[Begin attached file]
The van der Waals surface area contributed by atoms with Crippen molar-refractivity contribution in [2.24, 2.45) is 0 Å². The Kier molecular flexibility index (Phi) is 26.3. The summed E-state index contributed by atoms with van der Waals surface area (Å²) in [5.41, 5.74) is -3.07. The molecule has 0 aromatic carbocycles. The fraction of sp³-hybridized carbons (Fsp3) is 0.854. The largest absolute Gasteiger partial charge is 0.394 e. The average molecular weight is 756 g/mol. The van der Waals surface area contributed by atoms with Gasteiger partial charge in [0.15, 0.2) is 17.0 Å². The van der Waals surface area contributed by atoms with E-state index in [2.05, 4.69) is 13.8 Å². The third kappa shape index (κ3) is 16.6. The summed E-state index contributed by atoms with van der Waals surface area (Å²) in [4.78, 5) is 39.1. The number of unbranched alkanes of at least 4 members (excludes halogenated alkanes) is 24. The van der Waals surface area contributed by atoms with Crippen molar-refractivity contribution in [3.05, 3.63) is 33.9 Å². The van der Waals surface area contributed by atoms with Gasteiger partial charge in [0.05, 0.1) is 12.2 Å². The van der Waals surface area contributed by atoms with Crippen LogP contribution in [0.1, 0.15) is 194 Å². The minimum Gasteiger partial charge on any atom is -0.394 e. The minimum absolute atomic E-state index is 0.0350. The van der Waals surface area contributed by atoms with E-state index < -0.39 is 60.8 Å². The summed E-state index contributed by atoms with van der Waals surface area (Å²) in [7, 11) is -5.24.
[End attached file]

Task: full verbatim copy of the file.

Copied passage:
The van der Waals surface area contributed by atoms with Crippen molar-refractivity contribution in [2.24, 2.45) is 0 Å². The Kier molecular flexibility index (Phi) is 26.3. The summed E-state index contributed by atoms with van der Waals surface area (Å²) in [5.41, 5.74) is -3.07. The molecule has 0 aromatic carbocycles. The fraction of sp³-hybridized carbons (Fsp3) is 0.854. The largest absolute Gasteiger partial charge is 0.394 e. The average molecular weight is 756 g/mol. The van der Waals surface area contributed by atoms with Gasteiger partial charge in [0.15, 0.2) is 17.0 Å². The van der Waals surface area contributed by atoms with E-state index in [2.05, 4.69) is 13.8 Å². The third kappa shape index (κ3) is 16.6. The summed E-state index contributed by atoms with van der Waals surface area (Å²) in [4.78, 5) is 39.1. The number of unbranched alkanes of at least 4 members (excludes halogenated alkanes) is 24. The van der Waals surface area contributed by atoms with Crippen molar-refractivity contribution in [3.05, 3.63) is 33.9 Å². The van der Waals surface area contributed by atoms with Gasteiger partial charge in [0.05, 0.1) is 12.2 Å². The van der Waals surface area contributed by atoms with Crippen LogP contribution in [0.1, 0.15) is 194 Å². The minimum Gasteiger partial charge on any atom is -0.394 e. The minimum absolute atomic E-state index is 0.0350. The van der Waals surface area contributed by atoms with E-state index < -0.39 is 60.8 Å². The summed E-state index contributed by atoms with van der Waals surface area (Å²) in [7, 11) is -5.24.